Two years ago this week, the Bahraini monarchy started cracking down on its people. It's still at it, with the complicity of the Obama Administration.

On February 14, 2011, Bahrainis embarked on their version of the Arab Spring, running up against official repression immediately. The protests so unnerved the regime that it called upon the Saudis to invade the country. The Saudis did so a month later with the acquiescence, at least, of the Obama Administration, and a long night descended upon the island nation.

Dozens of protesters have been killed at the hands of the security forces over the past two years. Hundreds are in jail. Just last month, the Bahraini appeals court confirmed life sentences for seven prominent activists, including Abdulhadi al-Khawaja, who had staged a long hunger strike in protest against his mistreatment.

Over the past year, "the government shifted from talking about reforms to silencing critical voices, banning demonstrations, and restricting access to independent journalists and rights organizations," Human Rights Watch Deputy Middle East Director Joe Stork recently stated. "These actions thoroughly discredit claims by Bahraini authorities of respecting human rights."

The demonstrators persevere.

"Protests have taken place every day for the past few weeks," reports Reese Erlich (a contributor to The Progressive) for NPR. "A group of six traditional opposition parties, headed by the Al Wefaq National Islamic Society, continue to mobilize the largest numbers. But the February 14 Youth Coalition has challenged those parties with more radical demands and militant tactics."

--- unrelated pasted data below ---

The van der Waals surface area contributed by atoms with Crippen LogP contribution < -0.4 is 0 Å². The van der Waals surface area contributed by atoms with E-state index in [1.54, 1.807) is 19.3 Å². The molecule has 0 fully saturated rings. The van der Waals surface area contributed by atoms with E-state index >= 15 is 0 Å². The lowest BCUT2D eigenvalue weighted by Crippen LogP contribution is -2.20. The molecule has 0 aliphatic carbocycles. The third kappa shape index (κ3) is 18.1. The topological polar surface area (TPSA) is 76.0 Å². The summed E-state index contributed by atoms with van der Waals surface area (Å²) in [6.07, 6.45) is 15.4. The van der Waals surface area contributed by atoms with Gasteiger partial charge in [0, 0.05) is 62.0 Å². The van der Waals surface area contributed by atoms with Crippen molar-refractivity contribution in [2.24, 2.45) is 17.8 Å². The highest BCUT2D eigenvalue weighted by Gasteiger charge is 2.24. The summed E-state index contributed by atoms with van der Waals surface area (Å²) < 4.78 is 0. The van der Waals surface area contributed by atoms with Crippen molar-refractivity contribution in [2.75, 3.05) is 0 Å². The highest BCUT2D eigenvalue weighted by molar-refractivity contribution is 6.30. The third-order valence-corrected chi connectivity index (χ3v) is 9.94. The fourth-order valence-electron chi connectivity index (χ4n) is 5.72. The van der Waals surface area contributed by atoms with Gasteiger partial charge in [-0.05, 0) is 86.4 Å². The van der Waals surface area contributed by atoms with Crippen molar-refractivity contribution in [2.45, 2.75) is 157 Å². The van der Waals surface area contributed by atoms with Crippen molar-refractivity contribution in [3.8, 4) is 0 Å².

And the toll continues to rise.

"In Bahrain, a teenage boy has been killed by security forces during protests marking the second anniversary of the country's pro-democracy uprising," Democracy Now reports. "Opposition activists said Hussain al-Jaziri died from shotgun wounds. At least eighty-seven people have died at the hands of security forces in the Gulf nation since 2011."

The United States has played a hypocritical and pernicious role here. A mix of security considerations, Iranophobia, and oil has put the Obama team on the wrong side of democracy. The U.S. Fifth Fleet is stationed in Bahrain. The uprising has acquired a sectarian hue for some due to the Shiite majority confronting the Sunni monarchy. Shiite Iran has been accused (with scant evidence) of fishing in troubled waters. And the United States believes it can't afford to alienate such a crucial supplier of oil as Saudi Arabia. Hence, its response to the Bahraini crackdown has been coldhearted.

"Even the most basic steps that were taken against other governments during these mass uprisings that the Middle East and North Africa region has witnessed, we haven't seen those steps taken towards Bahrain," activist Maryam al-Khawaja (daughter of Abdulhadi al-Khawaja) tells Democracy Now. "We've been seeing the selling of arms to Bahrain by the United States and the United Kingdom and others, ongoing business as usual when it comes to economic deals and so on -- all in the name of security."

The cozying up to the Bahraini monarchy seems to be a bipartisan venture. "Met w/ #Bahrain's King Hamad bin Isa al-Khalifa this weekend," Senator John McCain tweeted in December.

In all the tumult, Bahraini women have been in the forefront of the uprising.

"I watched one woman singlehandedly organize activities for traumatized children of martyrs and prisoners," Jen Marlowe wrote in the November issue of The Progressive. "I accompanied two female doctors from Physicians for Human Rights as they went from house to house, documenting the long-term affects of continuous exposure to tear gas. I stood next to a fearless young woman who photographed riot police attacking protestors with tear gas. I interviewed a defiant female university student just hours after her release from prison, where she had been sexually abused."